The Tax Laws (Amendment) Bill, 2020 (the Bill) underwent its second and third reading in Parliament on 22 April 2020.

 

24 April 20

It is our understanding that the Bill has now been forwarded to the President for assent and will be enacted into law upon him signing it. This is anticipated to happen in a matter of days. One of the most highly anticipated changes relates to the proposal to reduce the Pay As You Earn (PAYE) rates.

The Bill proposes to replace the current tax brackets with the following individual tax rates:

Proposed New Tax Bands
Proposed annual bands
under the Bill (KES)
Proposed monthly bands
under the Bill (KES)
Proposed Rate of Tax
  On the first 288,000   On the first 24,000 0%*
  On the next 200,000   24,001-40,666 15%
  On the next 200,000   40,666-57,333 20%
  All income above 688,000   Above 57,333 25%

*Note that the first band is subject to tax at the rate of 10 percent, however the personal relief granted of KES 28,800 (approx. USD 270) – approx. KES 2,400 (approx. USD 22) per month – would reduce the effective tax for this band to 0 percent.

By way of practical illustration, an employee who earns KES 100,000 (approx. USD 935) who currently pays PAYE of KES 22,656 (approx. USD 212)  per month would under the new rates pay a reduced PAYE of KES 16,500 (approx. USD 155)  due every month.

When will the new rates become effective?
As stated above, the new PAYE rates will not come into force until the President has assented to the Bill.

At this stage, it is not possible to know when the President will sign the Bill into law, or whether the effective date will be set (for example, 1 May 2020) or it will be the date of the Bill’s assent.

Members of the public, therefore, will have to wait until the assented Bill has been published by the Government Press in order to confirm the effective date of the proposed changes to the PAYE rates.

What are the options available to employers in the interim period?
Given the fact that the payroll for the month of April 2020 is currently being processed by most employers, in our view, there are two options available for employers to deal with the PAYE obligations for this month:

Option 1
The employer may choose to delay processing their payroll for a few days while waiting for the President to assent to the Bill to enact it into law. Given the uncertainties as to the timing of the President’s assent, and the need to verify the effective date of the Act prior to implementing tax changes, this option carries the risk of delayed payroll processing to the detriment of employees.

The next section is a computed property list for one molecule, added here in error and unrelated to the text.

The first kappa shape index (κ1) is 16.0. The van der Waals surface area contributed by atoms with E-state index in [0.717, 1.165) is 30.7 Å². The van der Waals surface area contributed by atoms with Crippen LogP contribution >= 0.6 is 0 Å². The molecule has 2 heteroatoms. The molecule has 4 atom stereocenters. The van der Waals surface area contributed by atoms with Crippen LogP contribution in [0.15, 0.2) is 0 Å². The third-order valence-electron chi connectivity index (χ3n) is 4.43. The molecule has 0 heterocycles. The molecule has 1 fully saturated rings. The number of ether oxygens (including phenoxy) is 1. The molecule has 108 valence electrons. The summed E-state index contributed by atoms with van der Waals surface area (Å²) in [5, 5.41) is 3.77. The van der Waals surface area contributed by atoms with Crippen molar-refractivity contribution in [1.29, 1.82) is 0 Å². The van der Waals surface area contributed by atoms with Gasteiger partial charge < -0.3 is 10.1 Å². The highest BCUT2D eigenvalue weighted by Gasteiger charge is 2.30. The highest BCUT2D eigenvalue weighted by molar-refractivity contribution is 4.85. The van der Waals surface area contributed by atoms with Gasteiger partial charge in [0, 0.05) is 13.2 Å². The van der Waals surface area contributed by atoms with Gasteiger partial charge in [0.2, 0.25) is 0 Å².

Option 2
The second option, which is the preferred option, is for employers to proceed with the processing of their payroll for the month of April 2020 based on the current rates. Following the President’s assent to the Bill, an employer can then refund the amount of reduced PAYE to the employees in the May 2020 payroll, but only to the extent that the effective date of the Bill is no later than 30 April 2020 and that the new PAYE rates are confirmed to be in force before the due date of PAYE (i.e. on or before 9 May 2020).

In the unlikely event that the new PAYE rates are not announced by the time the employer remits PAYE to the KRA (i.e. on or before 9 May 2020), it is possible for an employee to seek a refund on account of overpaid PAYE after filing their 2020 employment income return (due on June 2021).

We are keenly following the progress of the Bill and will continue to keep you updated on any upcoming developments.

Should you require more information, please do not hesitate to contact Daniel Ngumy or Kenneth Njuguna.


The content of this alert is intended to be of general use only and should not be relied upon without seeking specific legal advice on any matter.

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